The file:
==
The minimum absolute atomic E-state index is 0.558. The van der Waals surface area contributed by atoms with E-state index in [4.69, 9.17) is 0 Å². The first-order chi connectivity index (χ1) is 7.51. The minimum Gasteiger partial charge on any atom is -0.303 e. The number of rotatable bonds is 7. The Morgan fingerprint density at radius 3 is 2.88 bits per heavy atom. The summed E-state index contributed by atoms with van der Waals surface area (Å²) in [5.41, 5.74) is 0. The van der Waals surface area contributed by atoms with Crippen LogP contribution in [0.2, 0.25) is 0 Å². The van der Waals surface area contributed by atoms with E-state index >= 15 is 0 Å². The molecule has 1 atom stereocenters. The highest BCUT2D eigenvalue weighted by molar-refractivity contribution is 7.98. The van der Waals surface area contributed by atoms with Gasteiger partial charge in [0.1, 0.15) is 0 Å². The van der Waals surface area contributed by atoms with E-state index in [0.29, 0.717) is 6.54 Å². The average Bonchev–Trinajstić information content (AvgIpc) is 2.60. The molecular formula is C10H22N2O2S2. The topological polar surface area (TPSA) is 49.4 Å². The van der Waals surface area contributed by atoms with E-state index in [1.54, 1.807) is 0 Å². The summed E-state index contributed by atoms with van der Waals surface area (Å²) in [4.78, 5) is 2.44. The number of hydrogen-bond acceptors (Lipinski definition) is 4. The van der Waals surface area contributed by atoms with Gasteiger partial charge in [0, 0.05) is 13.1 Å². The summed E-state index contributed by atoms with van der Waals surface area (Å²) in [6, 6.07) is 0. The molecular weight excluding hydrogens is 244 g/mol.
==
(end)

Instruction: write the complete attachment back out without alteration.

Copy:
The minimum absolute atomic E-state index is 0.558. The van der Waals surface area contributed by atoms with E-state index in [4.69, 9.17) is 0 Å². The first-order chi connectivity index (χ1) is 7.51. The minimum Gasteiger partial charge on any atom is -0.303 e. The number of rotatable bonds is 7. The Morgan fingerprint density at radius 3 is 2.88 bits per heavy atom. The summed E-state index contributed by atoms with van der Waals surface area (Å²) in [5.41, 5.74) is 0. The van der Waals surface area contributed by atoms with Crippen LogP contribution in [0.2, 0.25) is 0 Å². The van der Waals surface area contributed by atoms with E-state index >= 15 is 0 Å². The molecule has 1 atom stereocenters. The highest BCUT2D eigenvalue weighted by molar-refractivity contribution is 7.98. The van der Waals surface area contributed by atoms with Gasteiger partial charge in [0.1, 0.15) is 0 Å². The van der Waals surface area contributed by atoms with E-state index in [0.29, 0.717) is 6.54 Å². The average Bonchev–Trinajstić information content (AvgIpc) is 2.60. The molecular formula is C10H22N2O2S2. The topological polar surface area (TPSA) is 49.4 Å². The van der Waals surface area contributed by atoms with E-state index in [1.54, 1.807) is 0 Å². The summed E-state index contributed by atoms with van der Waals surface area (Å²) in [4.78, 5) is 2.44. The number of hydrogen-bond acceptors (Lipinski definition) is 4. The van der Waals surface area contributed by atoms with Gasteiger partial charge in [0, 0.05) is 13.1 Å². The summed E-state index contributed by atoms with van der Waals surface area (Å²) in [6, 6.07) is 0. The molecular weight excluding hydrogens is 244 g/mol.